November 6, 2016 10:14 am ET
Another gamble with taxpayer dollars won’t pay off
Photo Credit/TRADEPOINT ATLANTIC
There is a famous scene in the movie The Professional where Natalie Portman, as Mathilda, is on the run from a corrupt DEA agent, played by Gary Oldman. In the scene, Oldman’s character tells the SWAT Team to “be careful” and, when they are not, Oldman responds as if he knew what the outcome was going to be, saying a droll, “I told you.”
Here’s the scene with the violence edited out:
That really brings to mind a column I wrote about Sparrows Point Terminal, which is now known as TRADEPOINT ATLANTIC. (TPA)
Ditto on the “I told you,” which—with the exception of the corrupt association—I say without atonement.
How did I know this would happen? Because I do my homework, which included pouring over some very powerful articles backing up my assessment—rarely do these public-private financing deals for infrastructure issues ever work.
Now, as a former cop and 35-year writer and investigative journalist, there is no chance I would make such claims without what they call, in police language, probable cause.
The first piece of evidence is rather potent. It’s a 12-page article from the NY Times titled, “As Companies Seek Tax Deals, Governments Pay High Price.”
In my cop days, we always had extra clips just in case, so here is some additional ammunition:
If you don’t like that one, here’s one from our own Baltimore Sun: Baltimore’s quick economic growth contributes to loss in state aid to schools [sic]
If that title sounds confusing, this quote won’t:
“Because much of Baltimore’s economic growth has been fueled by a wide array of tax subsidies, city government looks on paper a lot richer than it is, lawmakers and budget analysts agree. Some of Baltimore’s most valuable buildings pay little or no property taxes, but a state formula that determines aid for schools assumes that they do.”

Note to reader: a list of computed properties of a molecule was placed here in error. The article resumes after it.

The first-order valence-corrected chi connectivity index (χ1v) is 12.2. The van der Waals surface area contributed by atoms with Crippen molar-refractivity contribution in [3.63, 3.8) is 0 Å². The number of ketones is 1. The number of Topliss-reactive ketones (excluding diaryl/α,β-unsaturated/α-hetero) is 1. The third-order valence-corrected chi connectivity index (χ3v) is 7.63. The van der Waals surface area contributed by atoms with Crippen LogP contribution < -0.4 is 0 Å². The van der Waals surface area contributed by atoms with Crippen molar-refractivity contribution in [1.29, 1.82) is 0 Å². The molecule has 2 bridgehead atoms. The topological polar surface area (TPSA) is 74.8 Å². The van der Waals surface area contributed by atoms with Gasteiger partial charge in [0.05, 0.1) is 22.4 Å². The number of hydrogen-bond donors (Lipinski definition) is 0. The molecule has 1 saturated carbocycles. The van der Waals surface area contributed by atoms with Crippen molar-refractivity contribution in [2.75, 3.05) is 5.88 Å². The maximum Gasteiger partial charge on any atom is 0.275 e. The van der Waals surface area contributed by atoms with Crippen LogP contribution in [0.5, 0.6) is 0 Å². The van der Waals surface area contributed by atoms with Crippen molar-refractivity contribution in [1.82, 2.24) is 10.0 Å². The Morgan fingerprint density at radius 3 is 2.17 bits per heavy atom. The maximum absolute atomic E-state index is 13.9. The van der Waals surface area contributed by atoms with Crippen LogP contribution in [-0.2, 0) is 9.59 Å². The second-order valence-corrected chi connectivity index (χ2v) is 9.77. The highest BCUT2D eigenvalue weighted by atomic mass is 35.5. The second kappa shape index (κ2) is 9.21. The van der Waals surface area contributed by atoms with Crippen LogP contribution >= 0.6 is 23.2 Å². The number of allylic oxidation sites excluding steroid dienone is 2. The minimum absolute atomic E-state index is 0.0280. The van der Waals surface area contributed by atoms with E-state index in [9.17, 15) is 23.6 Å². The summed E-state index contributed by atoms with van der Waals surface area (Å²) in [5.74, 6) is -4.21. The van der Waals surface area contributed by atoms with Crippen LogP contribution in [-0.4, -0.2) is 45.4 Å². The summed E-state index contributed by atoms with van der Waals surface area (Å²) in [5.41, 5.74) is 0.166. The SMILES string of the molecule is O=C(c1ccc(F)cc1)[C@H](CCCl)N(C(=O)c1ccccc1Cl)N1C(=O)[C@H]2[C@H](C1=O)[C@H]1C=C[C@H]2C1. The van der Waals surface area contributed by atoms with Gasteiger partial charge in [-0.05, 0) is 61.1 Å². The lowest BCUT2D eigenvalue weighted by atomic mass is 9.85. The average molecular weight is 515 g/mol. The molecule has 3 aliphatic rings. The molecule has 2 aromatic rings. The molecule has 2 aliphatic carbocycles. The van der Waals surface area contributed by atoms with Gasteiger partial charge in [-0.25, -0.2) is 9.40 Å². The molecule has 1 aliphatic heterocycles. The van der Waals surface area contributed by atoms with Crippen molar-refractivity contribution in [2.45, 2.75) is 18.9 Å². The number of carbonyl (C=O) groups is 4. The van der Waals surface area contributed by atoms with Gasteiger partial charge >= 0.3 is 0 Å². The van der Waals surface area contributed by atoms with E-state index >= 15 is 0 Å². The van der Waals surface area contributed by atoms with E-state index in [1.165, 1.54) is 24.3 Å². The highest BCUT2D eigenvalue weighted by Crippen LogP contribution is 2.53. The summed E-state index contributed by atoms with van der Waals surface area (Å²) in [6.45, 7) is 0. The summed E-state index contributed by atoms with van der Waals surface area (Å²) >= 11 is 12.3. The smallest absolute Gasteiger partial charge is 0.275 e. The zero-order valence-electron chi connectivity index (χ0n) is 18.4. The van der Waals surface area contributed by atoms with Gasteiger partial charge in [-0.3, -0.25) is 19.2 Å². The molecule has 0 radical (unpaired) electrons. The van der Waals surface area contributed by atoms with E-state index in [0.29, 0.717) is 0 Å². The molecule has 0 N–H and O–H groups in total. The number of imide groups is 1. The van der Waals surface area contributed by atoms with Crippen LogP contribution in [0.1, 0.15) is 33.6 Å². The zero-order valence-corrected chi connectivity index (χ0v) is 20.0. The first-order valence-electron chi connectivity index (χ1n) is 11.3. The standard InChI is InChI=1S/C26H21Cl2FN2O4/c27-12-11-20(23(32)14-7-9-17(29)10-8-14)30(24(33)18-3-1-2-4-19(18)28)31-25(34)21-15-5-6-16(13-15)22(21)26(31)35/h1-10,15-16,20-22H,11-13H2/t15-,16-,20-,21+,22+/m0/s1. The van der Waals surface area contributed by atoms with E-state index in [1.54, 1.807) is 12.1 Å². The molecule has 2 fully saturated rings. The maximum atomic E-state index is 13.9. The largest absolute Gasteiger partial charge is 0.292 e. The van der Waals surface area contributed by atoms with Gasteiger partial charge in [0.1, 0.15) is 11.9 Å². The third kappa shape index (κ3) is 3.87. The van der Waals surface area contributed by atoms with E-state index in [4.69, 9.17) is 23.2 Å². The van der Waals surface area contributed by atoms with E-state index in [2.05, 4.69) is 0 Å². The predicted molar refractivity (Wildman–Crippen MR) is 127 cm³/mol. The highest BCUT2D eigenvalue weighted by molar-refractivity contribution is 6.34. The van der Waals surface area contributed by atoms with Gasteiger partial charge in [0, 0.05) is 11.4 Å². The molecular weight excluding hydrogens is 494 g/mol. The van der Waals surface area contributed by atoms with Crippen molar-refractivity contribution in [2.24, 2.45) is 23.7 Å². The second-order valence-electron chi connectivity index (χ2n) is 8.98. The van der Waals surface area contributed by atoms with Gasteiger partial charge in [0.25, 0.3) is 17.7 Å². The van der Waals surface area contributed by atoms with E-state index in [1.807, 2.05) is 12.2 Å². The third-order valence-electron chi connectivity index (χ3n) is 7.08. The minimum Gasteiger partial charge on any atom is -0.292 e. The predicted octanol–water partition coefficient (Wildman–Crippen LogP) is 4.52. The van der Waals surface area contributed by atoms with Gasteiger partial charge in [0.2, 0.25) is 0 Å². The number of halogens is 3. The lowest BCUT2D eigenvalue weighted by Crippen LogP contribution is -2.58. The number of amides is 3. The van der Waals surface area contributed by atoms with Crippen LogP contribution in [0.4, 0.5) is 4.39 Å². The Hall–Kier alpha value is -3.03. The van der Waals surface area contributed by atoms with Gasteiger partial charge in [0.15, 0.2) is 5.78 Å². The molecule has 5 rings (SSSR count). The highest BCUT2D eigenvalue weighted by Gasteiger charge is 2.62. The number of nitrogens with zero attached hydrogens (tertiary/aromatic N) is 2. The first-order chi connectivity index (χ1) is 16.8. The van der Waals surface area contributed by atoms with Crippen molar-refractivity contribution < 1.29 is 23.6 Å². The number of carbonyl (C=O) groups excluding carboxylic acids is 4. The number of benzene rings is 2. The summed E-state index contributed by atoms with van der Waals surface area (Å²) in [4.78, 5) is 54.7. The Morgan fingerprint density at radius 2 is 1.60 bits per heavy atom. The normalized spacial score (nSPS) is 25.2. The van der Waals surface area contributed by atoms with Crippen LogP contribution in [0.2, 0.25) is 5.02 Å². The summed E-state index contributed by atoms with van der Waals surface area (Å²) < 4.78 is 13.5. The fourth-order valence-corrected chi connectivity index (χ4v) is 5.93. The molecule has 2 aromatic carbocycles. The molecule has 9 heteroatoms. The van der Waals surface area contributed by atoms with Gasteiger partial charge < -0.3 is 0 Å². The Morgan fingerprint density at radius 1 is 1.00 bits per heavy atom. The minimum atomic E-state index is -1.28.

Here’s another little ditty:
“The Baltimore Development Corporation and the City Council often approve what are called “payments in lieu of taxes” and tax-increment-financing deals to favored developments. Harbor East’s Baltimore Marriott Waterfront hotel, for instance, pays just $1 a year in lieu of property taxes for 25 years.”
So you see where I’m going with this. The money is there, but it is in the wrong hands. The developers basically are standing at the job site with a sign stating, “Will work for tax breaks.”
I have often criticized the Sun for what I felt was some sloppy work, but—in this case—this article deserves “front and center” attention. It sort of validates my opinion:
Here are some tough numbers and a quote from Ms. Woods’ article, featuring an interview with Councilman Crandell:
County Councilman Todd Crandell, who represents Sparrows Point, said he’s had “cursory conversations” with TPA officials about infrastructure financing. The Dundalk Republican said it’s too early to say what size or scope of a deal would be appropriate.
In Ms. Woods article here are the dollars and cents TPA is seeking:
“Sage broke down the needed spending on the site’s infrastructure to about $30 million on road and bridges, $35 million on utilities, $100 million on berths and dredging and nearly $19 million on rail improvements over the next five to 10 years.”
See you and raise the taxpayers another???
“Government needs to help create the environment for success,” said Crandell, though he cautioned that the county needs to make decisions that are fiscally prudent.
I wonder if this was part of the “fiscally prudent” conversation Mr. Crandell had where property taxes will have to be raised in order to fund the money TPA will reacquire in tax breaks:
“A public-private partnership likely would take the form of a tax-increment financing agreement in which Baltimore County would issue bonds to pay for infrastructure projects up front. Under such a scenario, the bonds would be repaid by increased property taxes down the line.”
Here is some interesting information that reveals what the deal was all along. Remember that Hilco brought the now bankrupt RG Steel into Sparrows Point. Here’s a quote from the Sun on that:
Steel-making operations stopped at Sparrows Point in 2012, when its last manufacturer, RG Steel, declared bankruptcy, laying off about 2,000 workers and selling the site for $72 million at bankruptcy auction to a joint venture of a Hilco Global company and Environmental Liability Transfer.